Whether you’re on the bacon bandwagon or not, there’s no denying the fact that people tend to go bonkers for tasty bacon. Now more than ever, large cities like Chicago aren’t shy about embracing their love of the delicious pork product, organizing high-energy events to celebrate everything bacon.
There’s a saying that ‘everything is better with bacon’ (there’s even a Facebook page devoted to it). Whether you’re on the bacon bandwagon or not, there’s no denying the fact that people tend to go bonkers for tasty bacon. Now more than ever, cities from Atlanta to Sacramento aren’t shy about embracing their love of the delicious pork product, organizing high-energy events to celebrate everything bacon.
If there’s any question people take their bacon seriously look no further than Chicago.
This past weekend 3,000 bacon lovers spent the day devouring bacon inspired creations from Chicago’s top chefs and restaurants. Easily one of the hottest tickets in town, BaconFest Chicago sold out in only three hours online. Keep in mind, this is the type of event where people don’t mind smelling like bacon and poetry contestants get serious respect if they can rhyme about swine.
“It tastes good, it’s so versatile. You can use it as foundation for anything. It always incites passion… and the chefs go crazy for it.”
- Seth Zurer, co-founder of BaconFest Chicago
This year’s event doubled in size from last year, featuring a total of 108 restaurants, split between lunch and dinner sessions. My lunch menu went something like this: peppered bacon wrapped pork wing with bourbon coffee bbq sauce, Porkpalooza burger, smoked bacon baklava, bacon custard filled bacon beignet and bacon pancake pops in a bourbon glaze. And because bacon makes you thirsty, it only made sense to wash it all down with a “Wobble Stopper” bloody mary (includes bacon). Baconfest-goer Sam Sansome from Salisbury, England summed the drink up best by saying, “they are bloody good, aren't they.”
Bacon connoisseur, Rena Freeman fell for the bacon rice crispies cereal with flavored milks. (Think milk flavors your mom would not approve of like, chocolate-peanut butter & Captain Crunch.) “I love bacon so much. It kind of makes me melt a little bit,” she said. Freeman admits she once flirted with the idea of giving up eating meat, but then reconsidered. “I thought I was a vegetarian for a minute and bacon brought me back.”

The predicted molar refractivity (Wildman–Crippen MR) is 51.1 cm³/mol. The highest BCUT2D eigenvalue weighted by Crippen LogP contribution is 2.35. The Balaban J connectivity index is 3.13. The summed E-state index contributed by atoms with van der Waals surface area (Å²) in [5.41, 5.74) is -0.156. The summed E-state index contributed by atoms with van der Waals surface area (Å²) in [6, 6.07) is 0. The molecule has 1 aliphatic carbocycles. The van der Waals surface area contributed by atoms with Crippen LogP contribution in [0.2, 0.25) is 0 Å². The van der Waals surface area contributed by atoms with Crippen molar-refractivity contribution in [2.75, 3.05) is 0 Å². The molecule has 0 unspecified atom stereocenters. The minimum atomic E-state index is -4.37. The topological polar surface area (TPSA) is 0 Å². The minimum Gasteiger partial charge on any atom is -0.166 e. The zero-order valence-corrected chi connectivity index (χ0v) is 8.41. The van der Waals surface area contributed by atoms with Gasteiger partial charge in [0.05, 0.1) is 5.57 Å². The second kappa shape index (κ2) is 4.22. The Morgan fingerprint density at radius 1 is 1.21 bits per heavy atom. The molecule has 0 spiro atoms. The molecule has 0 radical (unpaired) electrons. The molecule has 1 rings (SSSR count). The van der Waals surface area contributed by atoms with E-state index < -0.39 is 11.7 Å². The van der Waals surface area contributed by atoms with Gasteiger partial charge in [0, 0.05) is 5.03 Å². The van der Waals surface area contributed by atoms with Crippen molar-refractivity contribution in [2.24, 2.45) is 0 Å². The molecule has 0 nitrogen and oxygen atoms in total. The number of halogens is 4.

Of course, BaconFest isn’t complete without tiny samples of “Bacon Crack,” chocolate covered bacon covered toffee. And yes, it tastes as good as it sounds. Others satisfied their sweet and salty cravings with “cuffins” (cookie-muffins) topped with Jack Daniel glaze and chocolate covered bacon.
Georgia Kay, 12, came to BaconFest with her Mom wearing a hand knitted bacon scarf. Clearly there’s no need to question her love for bacon. “I love it (bacon) with all of my heart,” Kay told me as she polished off a sample of bacon-shepherds pie. Next up on her bacon-eating agenda: bacon popcorn, bacon egg rolls and possibly some bacon grenades (mini bacon-bombs beer battered and deep fried).
Where does our obsession with bacon come from? BaconFest Chicago’s co-founder, Seth Zurer explains bacon this way. “It tastes good, it’s so versatile. You can use it as foundation for anything. It always incites passion… and the chefs go crazy for it.” Zurer was hesitant to choose his favorite dish but gave two thumbs up to the event’s overall award winner: bacon thai chile gulab-jamun (think sweet & spicy donuts) topped with bacon pistachio brittle. “I found it fascinating!” Zurer said.
Head further South and you’ll find two more cities where the passion for bacon and barbecue is no joke.
Atlanta’s BaconFest is best described with three B’s “Beer. Bands. Bacon.” If you go, expect a full day dedicated to “pigging out”. This year’s event (March 31) sold out quickly with tickets ranging from $25 - $85 depending on how much bacon you can stomach. The “awesome entertainment” includes crowning a bacon king and queen and a silent auction benefiting Dad’s Garage, the local theater company that organizes the event every year. One of the unexpected highlights at this year’s 12th annual fest was a much different kind of bacon –actor Kevin Bacon, who dropped by on his day off from filming his latest project. Bacon later tweeted, “Best BaconFest ever.”
Knoxville, Tennessee devotes an entire weekend to all things bacon. A group of friends came up with the idea three years ago. What started “as a bourbon and bacon house party has grown into a weekend celebrating swine,” says event organizer, Laura Sohn owner of Mockingbird Events. Last year’s fest (September 2011) sold out with roughly 200 people. “The event is designed to be a small, boutique event celebrating Allan Benton (Tennessee’s famous bacon maker) and top chefs throughout the southeast.” And what’s BaconFest without some friendly competition – past fests have featured contests such as, “Best Use of Bacon Grease” and “Most Pork/Bacon Used In a Dish.” If that doesn’t make you crave a little bacon, I’m not sure what will.
Iowa knows bacon, so it’s no surprise the Iowa State Fairgrounds in Des Moines, is home to the annual Blue Ribbon Bacon Festival. The event’s homepage appropriately greets you with: “Did You Survive Baconpocolypse?” This year’s event in February attracted 4,000 people, making it by far the “largest gathering of bacon enthusiasts” with “more bacon than you could ever dream,” according to event organizers. Vendor Nick Spencer with Spencer’s Jolly Posh Foods traveled all the way from England to promote and sell his bacon and sausage. “We were handing out whole strips of bacon. It was just gluttonous consumption. We brought 200 pounds of bacon with us.” This year’s menu included: pork tacos, bacon-wrapped jalapenos, bacon butterscotch cupcakes and bacon-infused donut balls covered in chocolate.